quiet_curiosity: (Blergh)
Summary: Jerry Seevers comes back from WWI injured physically (doctors offer him a bleak long-term prognosis) and emotionally (his fiancee gets cold feet). And so he decides to spend his last few months drinking and bonding with escorts. He hits it off with one of these women and, on a particularly drunken night, decides to marry her. The light of day shows him what a horrible idea that was and he tries to convince her to annul. She loves him and refuses to do so. He flees out to the family ranch in Arizona. She is right on his tail, ready to make this marriage work.

Starring: John Gilbert, Lois Moran, El Brindel, Ralph Bellamy, Madge Evans, Frank Conroy, Hedda Hopper, Willie Fung
Directed by: Harry Beaumont

Viewed Via: TCM/DVR
Current Commercial Availability: Unavailable

Of course I want a divorce. Everybody wants a divorce. That's what marriage is for. )

Should you see this movie? No. It would help you understand the kind of parts that aided in the destruction of John Gilbert's career, but you'd be better off just hearing about how much it sucked than actually witnessing it for yourself.
quiet_curiosity: (Berry Good)
John Gilbert: What hasn't been said, retracted, and reiterated a thousand times about the Sound Revolution's most high profile casualty? Gilbert's downfall was a perfect storm that revolved around his terrible relationship with boss Louis B. Mayer and the inability for his voice to measure up to what the public had always imagined it to be (and, of course, rumors of a little sabotage to keep things interesting - this guy says nay; Douglas Shearer and Clarence Brown say otherwise). You can hear the infamous "I love you"s for yourself - hold out till around the 2:50 mark. It's not that great - either because of 1929 recording technology/sabotage and/or the dismal dialogue. Whether the stories of laughter were true or not, box office receipts showed that the audience no longer bought Gilbert as the great lover. He needed a new kind of role. And given his fabulous relationship with MGM brass, he was going to have to come up with it himself.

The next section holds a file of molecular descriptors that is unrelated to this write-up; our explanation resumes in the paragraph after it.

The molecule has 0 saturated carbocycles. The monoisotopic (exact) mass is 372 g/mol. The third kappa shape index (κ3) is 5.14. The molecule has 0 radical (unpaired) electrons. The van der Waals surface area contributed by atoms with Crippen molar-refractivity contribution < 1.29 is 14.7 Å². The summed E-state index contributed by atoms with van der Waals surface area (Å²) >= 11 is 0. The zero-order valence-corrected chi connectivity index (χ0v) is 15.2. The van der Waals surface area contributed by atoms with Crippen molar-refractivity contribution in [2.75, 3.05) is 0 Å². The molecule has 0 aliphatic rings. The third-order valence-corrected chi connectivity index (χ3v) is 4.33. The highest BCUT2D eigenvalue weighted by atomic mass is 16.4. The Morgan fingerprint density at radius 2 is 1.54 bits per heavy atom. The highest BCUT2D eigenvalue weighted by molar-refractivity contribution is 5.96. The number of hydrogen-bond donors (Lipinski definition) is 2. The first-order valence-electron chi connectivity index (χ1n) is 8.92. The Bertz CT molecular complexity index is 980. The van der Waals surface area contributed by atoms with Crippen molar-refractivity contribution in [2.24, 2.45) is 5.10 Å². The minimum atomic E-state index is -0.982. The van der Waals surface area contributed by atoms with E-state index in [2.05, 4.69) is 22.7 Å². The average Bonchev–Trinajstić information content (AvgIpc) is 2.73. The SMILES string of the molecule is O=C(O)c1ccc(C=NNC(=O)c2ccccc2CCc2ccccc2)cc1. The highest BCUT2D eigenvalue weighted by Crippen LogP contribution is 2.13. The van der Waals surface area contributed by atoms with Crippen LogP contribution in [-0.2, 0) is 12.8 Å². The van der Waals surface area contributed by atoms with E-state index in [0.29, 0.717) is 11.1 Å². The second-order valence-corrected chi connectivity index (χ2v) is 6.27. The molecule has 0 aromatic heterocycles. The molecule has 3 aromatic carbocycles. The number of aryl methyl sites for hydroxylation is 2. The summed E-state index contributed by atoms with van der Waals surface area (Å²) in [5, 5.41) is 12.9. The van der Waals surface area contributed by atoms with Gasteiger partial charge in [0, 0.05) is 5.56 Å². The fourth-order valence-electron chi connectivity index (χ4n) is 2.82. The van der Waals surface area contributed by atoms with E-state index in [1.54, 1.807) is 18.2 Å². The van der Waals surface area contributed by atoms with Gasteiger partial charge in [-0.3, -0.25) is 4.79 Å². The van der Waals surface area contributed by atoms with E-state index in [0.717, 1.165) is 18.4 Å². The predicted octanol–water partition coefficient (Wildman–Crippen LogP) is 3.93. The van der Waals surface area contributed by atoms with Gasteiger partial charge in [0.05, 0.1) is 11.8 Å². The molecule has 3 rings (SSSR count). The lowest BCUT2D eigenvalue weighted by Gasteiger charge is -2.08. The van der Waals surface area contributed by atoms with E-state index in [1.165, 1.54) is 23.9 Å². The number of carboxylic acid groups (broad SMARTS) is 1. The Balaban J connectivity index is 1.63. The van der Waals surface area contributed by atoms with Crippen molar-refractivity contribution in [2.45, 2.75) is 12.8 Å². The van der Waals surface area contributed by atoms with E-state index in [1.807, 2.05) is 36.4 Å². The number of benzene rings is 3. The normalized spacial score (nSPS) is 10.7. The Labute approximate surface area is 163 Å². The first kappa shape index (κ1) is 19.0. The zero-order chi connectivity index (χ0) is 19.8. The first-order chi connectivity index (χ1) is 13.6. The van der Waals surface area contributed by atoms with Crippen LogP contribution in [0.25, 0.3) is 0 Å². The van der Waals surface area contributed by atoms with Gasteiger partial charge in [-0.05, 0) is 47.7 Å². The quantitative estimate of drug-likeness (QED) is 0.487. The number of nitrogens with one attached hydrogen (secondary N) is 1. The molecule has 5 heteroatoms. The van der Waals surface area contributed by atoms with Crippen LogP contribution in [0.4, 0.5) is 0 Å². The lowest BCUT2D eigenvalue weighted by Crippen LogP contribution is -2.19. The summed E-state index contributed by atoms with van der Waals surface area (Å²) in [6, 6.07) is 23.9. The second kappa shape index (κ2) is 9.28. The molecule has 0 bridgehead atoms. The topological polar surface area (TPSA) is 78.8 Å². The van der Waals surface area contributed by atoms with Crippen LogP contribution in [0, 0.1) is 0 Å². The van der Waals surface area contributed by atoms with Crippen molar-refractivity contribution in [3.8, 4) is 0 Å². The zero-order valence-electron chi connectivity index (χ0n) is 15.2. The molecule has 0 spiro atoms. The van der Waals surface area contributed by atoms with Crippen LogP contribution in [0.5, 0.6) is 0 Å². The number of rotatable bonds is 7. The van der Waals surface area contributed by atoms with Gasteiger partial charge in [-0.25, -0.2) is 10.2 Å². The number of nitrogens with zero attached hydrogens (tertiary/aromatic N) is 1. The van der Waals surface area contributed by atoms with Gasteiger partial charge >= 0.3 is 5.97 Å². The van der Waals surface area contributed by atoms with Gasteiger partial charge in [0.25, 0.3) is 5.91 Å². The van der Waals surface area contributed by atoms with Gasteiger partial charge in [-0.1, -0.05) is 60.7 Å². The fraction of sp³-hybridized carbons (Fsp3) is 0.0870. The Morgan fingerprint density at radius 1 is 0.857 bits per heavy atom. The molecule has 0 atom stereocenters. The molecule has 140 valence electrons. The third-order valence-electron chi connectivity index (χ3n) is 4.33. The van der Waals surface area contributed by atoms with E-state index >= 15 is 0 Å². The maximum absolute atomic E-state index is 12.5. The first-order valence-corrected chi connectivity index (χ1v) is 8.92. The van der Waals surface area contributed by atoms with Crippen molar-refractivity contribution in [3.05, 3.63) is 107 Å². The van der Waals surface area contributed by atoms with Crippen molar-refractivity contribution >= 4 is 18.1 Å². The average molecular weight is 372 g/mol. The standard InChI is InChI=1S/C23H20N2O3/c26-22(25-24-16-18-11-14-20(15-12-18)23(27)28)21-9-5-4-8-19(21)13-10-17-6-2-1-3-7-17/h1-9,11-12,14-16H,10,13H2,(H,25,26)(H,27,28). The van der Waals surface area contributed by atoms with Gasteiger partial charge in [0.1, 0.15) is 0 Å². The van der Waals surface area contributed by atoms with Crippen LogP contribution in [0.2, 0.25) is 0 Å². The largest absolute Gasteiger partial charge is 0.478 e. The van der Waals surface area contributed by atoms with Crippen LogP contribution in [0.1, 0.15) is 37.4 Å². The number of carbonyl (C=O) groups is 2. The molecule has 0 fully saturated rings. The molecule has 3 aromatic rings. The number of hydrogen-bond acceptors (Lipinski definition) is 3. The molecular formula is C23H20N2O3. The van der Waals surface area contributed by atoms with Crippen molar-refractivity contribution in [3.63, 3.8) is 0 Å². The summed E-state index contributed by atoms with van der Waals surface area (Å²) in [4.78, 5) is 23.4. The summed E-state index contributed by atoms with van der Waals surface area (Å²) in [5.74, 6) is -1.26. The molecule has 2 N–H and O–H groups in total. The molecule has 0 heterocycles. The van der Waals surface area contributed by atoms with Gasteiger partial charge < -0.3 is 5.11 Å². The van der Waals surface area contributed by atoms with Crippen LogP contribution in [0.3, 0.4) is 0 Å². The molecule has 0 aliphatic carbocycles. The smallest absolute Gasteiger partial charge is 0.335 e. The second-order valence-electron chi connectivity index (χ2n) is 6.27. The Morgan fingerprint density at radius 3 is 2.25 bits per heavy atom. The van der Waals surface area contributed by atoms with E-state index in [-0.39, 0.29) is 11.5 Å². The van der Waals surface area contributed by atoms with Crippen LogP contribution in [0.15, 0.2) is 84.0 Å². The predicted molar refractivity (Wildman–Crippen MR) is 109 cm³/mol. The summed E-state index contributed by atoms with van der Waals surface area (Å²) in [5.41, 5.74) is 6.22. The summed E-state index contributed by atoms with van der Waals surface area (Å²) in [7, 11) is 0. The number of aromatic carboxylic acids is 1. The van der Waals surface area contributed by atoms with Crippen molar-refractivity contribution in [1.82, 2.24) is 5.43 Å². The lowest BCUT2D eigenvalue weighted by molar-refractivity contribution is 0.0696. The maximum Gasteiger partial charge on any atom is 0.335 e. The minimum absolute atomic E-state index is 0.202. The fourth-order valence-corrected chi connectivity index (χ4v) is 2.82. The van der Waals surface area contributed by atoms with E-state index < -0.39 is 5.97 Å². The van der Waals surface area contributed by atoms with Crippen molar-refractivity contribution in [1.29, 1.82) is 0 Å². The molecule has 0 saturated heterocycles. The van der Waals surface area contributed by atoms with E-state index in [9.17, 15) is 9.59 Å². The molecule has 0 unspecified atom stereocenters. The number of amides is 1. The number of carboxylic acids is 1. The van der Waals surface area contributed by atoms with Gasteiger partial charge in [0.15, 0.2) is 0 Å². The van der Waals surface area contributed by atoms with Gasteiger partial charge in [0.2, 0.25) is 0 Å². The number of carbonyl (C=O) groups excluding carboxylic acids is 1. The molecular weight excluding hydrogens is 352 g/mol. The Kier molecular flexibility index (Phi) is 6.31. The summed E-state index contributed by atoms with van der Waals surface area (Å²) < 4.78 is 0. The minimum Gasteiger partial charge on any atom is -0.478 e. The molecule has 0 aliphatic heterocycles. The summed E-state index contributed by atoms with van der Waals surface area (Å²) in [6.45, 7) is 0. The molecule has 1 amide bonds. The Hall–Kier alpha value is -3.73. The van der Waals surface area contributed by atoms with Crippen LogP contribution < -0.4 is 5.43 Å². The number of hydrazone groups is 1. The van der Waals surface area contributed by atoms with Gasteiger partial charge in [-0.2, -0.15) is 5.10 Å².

And he did. Gilbert apparently sold the concept for Downstairs to MGM for a shockingly low price just so that he could actually get it made. And while it was a critical success, the box office did not look up. Gilbert's personal and professional lives continued to spiral (except, perhaps, for his great re-teaming with Garbo for 1933's Queen Christina) and he died in 1936.

TCM summarizes Downstairs as a film in which "[a]n evil chauffeur seduces and blackmails his way through high society". That blurb fails to tell you that, as Karl, Gilbert plays one of the most charming, despicable, biting, fun-to-watch cads that has been put on film. You don't really root for him (he is, after all, a bad man) but you follow his actions with interest and delight in his flirty, wicked nature.

thoughts )

It was only by chance that I noticed that this was going to come on last Thursday morning. But I am so happy that I had the sense to set up the machine and tape it, as it isn't available any other way (but you can see a few screen captures here). Downstairs, perhaps more than Queen Christina, affirms that Gilbert could have survived the transition if given material that was actually good.

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